Traveling abroad comes with a plethora of details to iron out before you are ready to pack your suitcase, but locking down a European car rental never seems to quite get the attention that it deserves.
To help you decide on whether, or not, you’d like to rent a car, we’ve mapped a few things the American traveler must know about renting a car in Europe. You can visit DriveNow website to learn more today.
European Car Rentals: The Benefits
Budget-savvy travelers tend to think that public transportation is going to save them the most money and headaches, but that actually isn’t the case.
- Train travel limits where you can find lodging, as you’ll need to stick close to the train; also, these establishments know they’re close by and will price accordingly.
A rental car allows you the freedom to find more budget-friendly accommodations in smaller towns just off the train lines. Also, you’ll never have to worry about full occupancy during peak season, as you can simply drive to the next town to find available lodging.
- If you’re traveling with several others, the cost of rail-passes will add up quickly!
Instead, split the cost of a rental car amongst those traveling with you, and be the hero of the whole group when you save everyone’s pocketbooks a little heartache.
European Car Rentals: Understand The Cost
Daily rates are expensive. By day 5, you’ll have already paid what a week would have cost. It’s far more budget-savvy to rent by-the-week, but you must book in advance, read the fine print, and fully understand what all of the added fees are going to be.
Some potential added fees are:
- TAX – Usually runs 18 to 25%, from country to country
- TOLLS – In countries such as Great Britain, or Germany, it’s free to drive on most expressways or on Germany’s infamous autobahn.
However, in most other countries you’ll need to purchase a special window sticker, or a “vignette”; prices for these stickers vary. For example, in Switzerland, you’ll pay approximately $44, $11 for Austria and the Czech Republic, around $14 for Slovakia or Hungary, and $21 in Slovenia. These stickers are available for purchase at gas stations, border checkpoints, and even post offices. Note: See if your rental already has a sticker that hasn’t yet expired! You might be able to save a few dollars.
Take note that in most Mediterranean countries, you will have to pay tolls that will range from $4 to $9 per hour (you’ll pay about $90 traveling from Paris to the French Riviera). Where window stickers are available, they’re definitely worth it!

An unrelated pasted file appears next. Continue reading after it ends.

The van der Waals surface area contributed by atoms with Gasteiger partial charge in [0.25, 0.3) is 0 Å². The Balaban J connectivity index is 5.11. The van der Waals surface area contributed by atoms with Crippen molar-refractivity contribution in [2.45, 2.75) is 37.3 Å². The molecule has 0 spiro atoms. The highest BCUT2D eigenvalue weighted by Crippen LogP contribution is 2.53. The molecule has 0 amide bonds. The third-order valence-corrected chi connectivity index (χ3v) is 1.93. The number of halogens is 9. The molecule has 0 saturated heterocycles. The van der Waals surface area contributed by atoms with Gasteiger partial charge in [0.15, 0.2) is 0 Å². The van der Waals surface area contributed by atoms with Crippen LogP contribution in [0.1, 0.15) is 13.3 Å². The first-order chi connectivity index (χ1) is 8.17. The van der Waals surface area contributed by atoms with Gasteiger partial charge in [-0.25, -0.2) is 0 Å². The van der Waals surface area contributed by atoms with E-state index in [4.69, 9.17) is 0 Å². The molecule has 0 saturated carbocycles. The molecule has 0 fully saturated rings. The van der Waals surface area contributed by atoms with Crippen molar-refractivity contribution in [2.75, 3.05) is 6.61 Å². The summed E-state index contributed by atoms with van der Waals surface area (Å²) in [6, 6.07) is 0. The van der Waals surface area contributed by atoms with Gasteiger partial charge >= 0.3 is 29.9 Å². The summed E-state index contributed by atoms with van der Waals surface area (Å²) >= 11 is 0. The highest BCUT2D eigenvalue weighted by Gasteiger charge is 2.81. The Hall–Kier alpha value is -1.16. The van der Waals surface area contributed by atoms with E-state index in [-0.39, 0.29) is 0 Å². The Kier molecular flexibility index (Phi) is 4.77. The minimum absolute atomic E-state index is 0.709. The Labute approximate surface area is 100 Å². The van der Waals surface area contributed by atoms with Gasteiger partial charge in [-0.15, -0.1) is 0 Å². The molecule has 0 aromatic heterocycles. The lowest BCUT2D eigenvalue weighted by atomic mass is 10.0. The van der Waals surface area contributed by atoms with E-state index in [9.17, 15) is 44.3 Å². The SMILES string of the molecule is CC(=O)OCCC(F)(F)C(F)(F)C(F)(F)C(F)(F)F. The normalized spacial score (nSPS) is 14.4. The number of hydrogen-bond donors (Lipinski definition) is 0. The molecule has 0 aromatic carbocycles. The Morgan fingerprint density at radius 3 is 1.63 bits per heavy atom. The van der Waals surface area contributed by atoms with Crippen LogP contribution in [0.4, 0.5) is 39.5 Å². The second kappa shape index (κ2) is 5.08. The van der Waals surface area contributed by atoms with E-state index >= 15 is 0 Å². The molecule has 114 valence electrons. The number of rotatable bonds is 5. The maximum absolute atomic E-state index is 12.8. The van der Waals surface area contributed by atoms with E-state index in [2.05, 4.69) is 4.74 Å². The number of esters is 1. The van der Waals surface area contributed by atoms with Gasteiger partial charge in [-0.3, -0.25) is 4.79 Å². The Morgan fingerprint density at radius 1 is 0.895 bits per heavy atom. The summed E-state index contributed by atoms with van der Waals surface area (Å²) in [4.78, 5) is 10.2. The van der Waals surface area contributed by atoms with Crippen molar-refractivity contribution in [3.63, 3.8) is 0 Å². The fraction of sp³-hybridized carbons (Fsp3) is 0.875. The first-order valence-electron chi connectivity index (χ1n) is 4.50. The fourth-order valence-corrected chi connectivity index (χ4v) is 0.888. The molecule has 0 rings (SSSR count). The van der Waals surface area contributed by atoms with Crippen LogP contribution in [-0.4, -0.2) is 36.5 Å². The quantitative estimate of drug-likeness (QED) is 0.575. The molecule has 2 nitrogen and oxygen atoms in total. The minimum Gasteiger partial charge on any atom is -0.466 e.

- INSURANCE – Rentals that boast “includes insurance” don’t always provide full coverage and often you’ll need to pay around 30% extra, or $15-30 extra per day.
- FUEL – Be prepared that the cost of gas in Europe is more than the cost in the U.S. Always ask about fuel-efficient cars and save yourself some cash. In most regular vehicles, you can expect $160 to get you 700 miles.
- PARKING – If you’re visiting bigger cities, expect $25 to $40 per day
- THEFT INSURANCE – Usually an added fee of $20/day; required in Italy
- AIRPORT PICKUP – Agents will usually automatically quote you the Airport Pickup price, which runs 10 to 20% higher than if you pick up your rental downtown, or 100% higher as some agencies will deliver to your hotel for free.
- TANK REFUEL – You can prepay for a full tank and return the car on empty, or you can fill the tank yourself before returning. If the tank isn’t full upon return (say it’s 75% full), you will still be charged for a full tank.
- AUTOMATIC & MANUAL – Most European rentals are manual transmission; automatics are more expensive and sell out quickly. Book further in advance if you require an automatic! Most find an automatic easier on European roads, specifically within the UK and Ireland, where you’ll need to drive on the left side of the road, and therefore shift with the other hand.
- CONSIDER LEASING – Companies such as Europe by Car, offer great leasing opportunities (you essentially buy the car and sell it back). Leasing a Citroen C3 for 21 days might only run you $49 per day; the longer you lease, the less expensive your daily rate will be.
- OTHER THINGS TO CONSIDER – Be sure to go over with the rental car agency where you’ll be driving the vehicle, as they may have a few helpful add-ons for you. For example, Italy requires drivers to carry an orange safety vest, as well as a safety kit; both of which, a rental car agency can provide for you.